AECbytes Tips and Tricks Issue
#28 (March 20, 2008)
Using Images with Alpha Transparency as Components in SketchUp
Independent Writer and Consultant
Alpha-transparent images have their background colors defined as transparent. You can mask a background yourself in Photoshop, or search the Internet for some samples. The 3D Warehouse has some models created with alpha images, and Entourage Arts has lovely watercolor people and plants, with several free sample downloads: see http://www.entouragearts.com/downloads.asp.
In this example, I’m using this .png file of a tree. Its white background is defined as transparent.
In SketchUp, alpha images of people and trees are handy to use as 2D “face-me” components. Because they are 2D, the model size is kept low, and the transparent background makes them more realistic. However, shadows can be problematic, as this tutorial will show. But we will also see how this problem can be fixed.
Open SketchUp, and create a simple model of a house.
From the main menu, choose File > Import. Select the tree image, and make sure Use as image is checked on the right side.
Switch to Front view, and bring in the picture by clicking two opposite corners.
Before you can do anything with an image, it must be exploded. So right-click on the picture and choose Explode.
The exploded image is a face with visible edges. We don’t want to see these edges, so select all four of them, right-click on one of them, and choose Hide.
Now select the whole image (you can double-click on it to select both edges and faces), and make it a component.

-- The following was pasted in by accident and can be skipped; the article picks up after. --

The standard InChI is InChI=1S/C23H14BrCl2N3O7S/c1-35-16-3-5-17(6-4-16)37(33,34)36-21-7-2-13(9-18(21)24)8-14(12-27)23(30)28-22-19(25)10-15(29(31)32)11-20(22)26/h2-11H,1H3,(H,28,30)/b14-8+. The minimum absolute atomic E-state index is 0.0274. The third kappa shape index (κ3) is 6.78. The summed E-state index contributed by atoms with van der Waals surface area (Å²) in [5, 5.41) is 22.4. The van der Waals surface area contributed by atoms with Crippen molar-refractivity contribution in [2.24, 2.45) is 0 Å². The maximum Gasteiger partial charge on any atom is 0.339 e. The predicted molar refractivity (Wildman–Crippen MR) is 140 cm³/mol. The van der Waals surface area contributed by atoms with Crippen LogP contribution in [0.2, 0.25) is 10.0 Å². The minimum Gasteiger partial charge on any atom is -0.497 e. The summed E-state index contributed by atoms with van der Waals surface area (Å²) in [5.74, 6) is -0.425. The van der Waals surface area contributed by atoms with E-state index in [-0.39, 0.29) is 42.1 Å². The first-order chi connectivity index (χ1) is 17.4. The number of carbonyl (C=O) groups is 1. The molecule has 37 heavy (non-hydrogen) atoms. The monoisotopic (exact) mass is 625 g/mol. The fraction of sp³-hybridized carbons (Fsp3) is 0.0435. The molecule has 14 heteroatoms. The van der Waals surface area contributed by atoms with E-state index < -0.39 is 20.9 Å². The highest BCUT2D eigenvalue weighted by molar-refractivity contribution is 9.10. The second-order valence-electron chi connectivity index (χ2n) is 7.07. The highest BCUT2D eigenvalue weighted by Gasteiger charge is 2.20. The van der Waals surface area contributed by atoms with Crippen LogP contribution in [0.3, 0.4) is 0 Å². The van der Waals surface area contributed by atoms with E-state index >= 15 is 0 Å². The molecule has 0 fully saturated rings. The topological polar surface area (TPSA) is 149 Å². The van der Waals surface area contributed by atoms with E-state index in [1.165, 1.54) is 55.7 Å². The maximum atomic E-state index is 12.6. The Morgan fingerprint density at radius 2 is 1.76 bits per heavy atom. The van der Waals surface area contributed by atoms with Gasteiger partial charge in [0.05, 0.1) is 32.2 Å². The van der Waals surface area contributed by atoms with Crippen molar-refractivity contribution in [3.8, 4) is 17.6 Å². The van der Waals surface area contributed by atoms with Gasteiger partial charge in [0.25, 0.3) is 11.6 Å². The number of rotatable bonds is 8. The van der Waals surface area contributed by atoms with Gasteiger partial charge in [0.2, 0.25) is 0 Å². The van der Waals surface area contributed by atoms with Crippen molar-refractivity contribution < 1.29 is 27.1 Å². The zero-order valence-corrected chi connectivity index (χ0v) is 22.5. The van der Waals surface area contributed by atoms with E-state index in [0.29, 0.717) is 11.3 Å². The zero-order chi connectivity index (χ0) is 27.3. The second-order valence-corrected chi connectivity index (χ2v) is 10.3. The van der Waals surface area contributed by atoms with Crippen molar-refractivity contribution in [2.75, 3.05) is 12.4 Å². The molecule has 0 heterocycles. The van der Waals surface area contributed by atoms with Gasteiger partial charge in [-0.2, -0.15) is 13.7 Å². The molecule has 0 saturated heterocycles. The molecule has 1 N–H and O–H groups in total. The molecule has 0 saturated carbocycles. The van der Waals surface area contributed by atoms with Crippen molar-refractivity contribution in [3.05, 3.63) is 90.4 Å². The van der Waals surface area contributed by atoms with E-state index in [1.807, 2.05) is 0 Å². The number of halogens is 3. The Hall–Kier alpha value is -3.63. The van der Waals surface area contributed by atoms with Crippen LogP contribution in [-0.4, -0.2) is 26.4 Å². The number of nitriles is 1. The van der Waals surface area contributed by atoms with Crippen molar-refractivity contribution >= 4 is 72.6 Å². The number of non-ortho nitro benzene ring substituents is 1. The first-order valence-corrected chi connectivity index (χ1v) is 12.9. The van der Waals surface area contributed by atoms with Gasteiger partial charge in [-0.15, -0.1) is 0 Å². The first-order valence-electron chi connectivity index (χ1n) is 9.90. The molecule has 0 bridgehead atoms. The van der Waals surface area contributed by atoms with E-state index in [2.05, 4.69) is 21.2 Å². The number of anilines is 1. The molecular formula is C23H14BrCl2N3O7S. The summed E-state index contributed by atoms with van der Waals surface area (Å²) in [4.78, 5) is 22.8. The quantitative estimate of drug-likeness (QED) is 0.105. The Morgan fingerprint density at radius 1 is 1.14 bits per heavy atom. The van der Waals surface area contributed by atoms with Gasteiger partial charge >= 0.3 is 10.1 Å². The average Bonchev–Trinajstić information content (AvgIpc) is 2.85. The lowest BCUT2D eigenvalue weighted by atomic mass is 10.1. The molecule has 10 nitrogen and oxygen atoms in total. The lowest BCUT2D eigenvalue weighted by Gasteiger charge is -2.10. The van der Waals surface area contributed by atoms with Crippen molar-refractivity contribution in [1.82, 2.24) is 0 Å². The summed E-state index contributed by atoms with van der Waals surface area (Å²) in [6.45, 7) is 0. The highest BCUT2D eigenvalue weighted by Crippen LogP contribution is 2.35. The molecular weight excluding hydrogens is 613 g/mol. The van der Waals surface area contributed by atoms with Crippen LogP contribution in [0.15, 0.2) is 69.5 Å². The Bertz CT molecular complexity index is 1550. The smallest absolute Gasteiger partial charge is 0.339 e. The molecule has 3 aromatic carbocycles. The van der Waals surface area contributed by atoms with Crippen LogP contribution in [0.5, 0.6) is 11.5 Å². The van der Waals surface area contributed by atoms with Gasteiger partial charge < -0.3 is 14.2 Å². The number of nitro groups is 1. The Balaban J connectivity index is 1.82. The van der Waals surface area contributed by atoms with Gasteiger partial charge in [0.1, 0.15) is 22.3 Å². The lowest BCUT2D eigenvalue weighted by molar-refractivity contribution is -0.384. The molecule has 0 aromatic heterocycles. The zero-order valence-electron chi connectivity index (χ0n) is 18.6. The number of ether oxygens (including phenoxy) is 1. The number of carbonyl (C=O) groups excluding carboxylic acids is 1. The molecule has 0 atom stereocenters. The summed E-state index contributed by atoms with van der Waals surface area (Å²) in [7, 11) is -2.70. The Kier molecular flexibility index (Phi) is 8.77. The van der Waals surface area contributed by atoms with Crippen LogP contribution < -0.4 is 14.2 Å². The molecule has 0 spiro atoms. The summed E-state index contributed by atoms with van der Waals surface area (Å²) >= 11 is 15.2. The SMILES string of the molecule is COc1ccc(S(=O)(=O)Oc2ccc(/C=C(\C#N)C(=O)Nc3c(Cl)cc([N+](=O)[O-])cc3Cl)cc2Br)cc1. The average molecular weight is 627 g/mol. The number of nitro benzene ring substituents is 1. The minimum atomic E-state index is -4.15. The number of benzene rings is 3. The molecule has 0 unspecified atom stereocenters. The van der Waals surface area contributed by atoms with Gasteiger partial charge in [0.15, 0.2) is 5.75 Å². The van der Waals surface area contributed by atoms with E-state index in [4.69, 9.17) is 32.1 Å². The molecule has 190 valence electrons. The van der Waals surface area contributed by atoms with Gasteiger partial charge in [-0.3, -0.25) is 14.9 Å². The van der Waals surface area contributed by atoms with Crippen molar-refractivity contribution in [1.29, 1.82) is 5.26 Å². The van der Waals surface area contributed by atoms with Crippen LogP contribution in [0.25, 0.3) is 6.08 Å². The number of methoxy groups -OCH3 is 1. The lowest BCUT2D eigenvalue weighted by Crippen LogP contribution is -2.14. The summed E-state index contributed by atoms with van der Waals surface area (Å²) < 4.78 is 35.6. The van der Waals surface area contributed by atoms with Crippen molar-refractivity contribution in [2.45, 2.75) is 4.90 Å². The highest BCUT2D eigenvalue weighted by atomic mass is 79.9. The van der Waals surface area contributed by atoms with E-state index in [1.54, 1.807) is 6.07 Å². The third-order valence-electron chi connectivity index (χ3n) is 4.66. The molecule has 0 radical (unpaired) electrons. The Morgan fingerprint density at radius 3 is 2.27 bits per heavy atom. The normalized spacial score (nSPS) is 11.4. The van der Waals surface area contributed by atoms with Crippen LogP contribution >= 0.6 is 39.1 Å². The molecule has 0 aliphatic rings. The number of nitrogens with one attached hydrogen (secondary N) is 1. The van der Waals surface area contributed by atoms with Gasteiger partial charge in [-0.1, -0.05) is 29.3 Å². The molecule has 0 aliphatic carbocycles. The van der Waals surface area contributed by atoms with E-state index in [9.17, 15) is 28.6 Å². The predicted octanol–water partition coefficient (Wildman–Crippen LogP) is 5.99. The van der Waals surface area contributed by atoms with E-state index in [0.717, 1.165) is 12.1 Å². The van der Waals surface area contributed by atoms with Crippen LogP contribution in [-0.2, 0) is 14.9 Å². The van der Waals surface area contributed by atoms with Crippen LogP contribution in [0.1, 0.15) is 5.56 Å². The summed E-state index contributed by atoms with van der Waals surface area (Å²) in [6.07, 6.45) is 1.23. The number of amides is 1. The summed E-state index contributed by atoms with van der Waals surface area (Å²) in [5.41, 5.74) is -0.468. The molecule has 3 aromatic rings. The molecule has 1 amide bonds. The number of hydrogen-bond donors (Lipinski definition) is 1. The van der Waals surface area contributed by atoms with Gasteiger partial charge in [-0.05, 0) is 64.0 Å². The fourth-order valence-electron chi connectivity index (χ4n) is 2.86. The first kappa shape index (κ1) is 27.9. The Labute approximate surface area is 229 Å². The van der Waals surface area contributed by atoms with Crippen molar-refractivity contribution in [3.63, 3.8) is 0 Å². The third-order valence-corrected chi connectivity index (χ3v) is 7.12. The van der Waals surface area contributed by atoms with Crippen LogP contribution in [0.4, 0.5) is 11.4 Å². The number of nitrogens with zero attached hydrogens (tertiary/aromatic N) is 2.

Make sure Always face camera is checked.
When the component is created, you should be able to orbit to any view and see through the tree’s background.
Now turn on shadows. As you can see, the tree’s shadow is defined by its rectangle, not the tree itself.
To fix this problem, open the component for editing. Use the Line and Arc tools to trace around the tree. You don’t have to follow the tree very closely; a loose outline will do for a shadow. When you create arcs, make sure you see “On Face” constraints, or the arcs might pop out of the image plane!
We need to hide these new edges. The easiest way to do this: double-click on the tree to select its face and edges. Then press Shift and click on the face to deselect it. That leaves only the edges selected, which you can then hide.
The last step is to select the part of the rectangle outside the tree, and delete it.
Now the shadow looks more like a tree shadow!
About the Author
Bonnie Roskes is the author of Google SketchUp 6: Basic and Advanced Exercises, which is her fifth release on SketchUp. Books on Version 7 will be released soon, including one for O’Reilly Media. She has also released a series of SketchUp design project books and geometry project books for kids in K-12, along with some free resources for teachers and parents. Info on these can be found at www.3dvinci.net.
Bonnie has also authored books on Piranesi and OneCNC, as well as reference manuals, user guides, and tutorials for other CAD applications. She has a BS and MS in structural engineering, and worked for several years in bridge design and analysis before moving to tech writing.
Contact firstname.lastname@example.org for info on any of her books.
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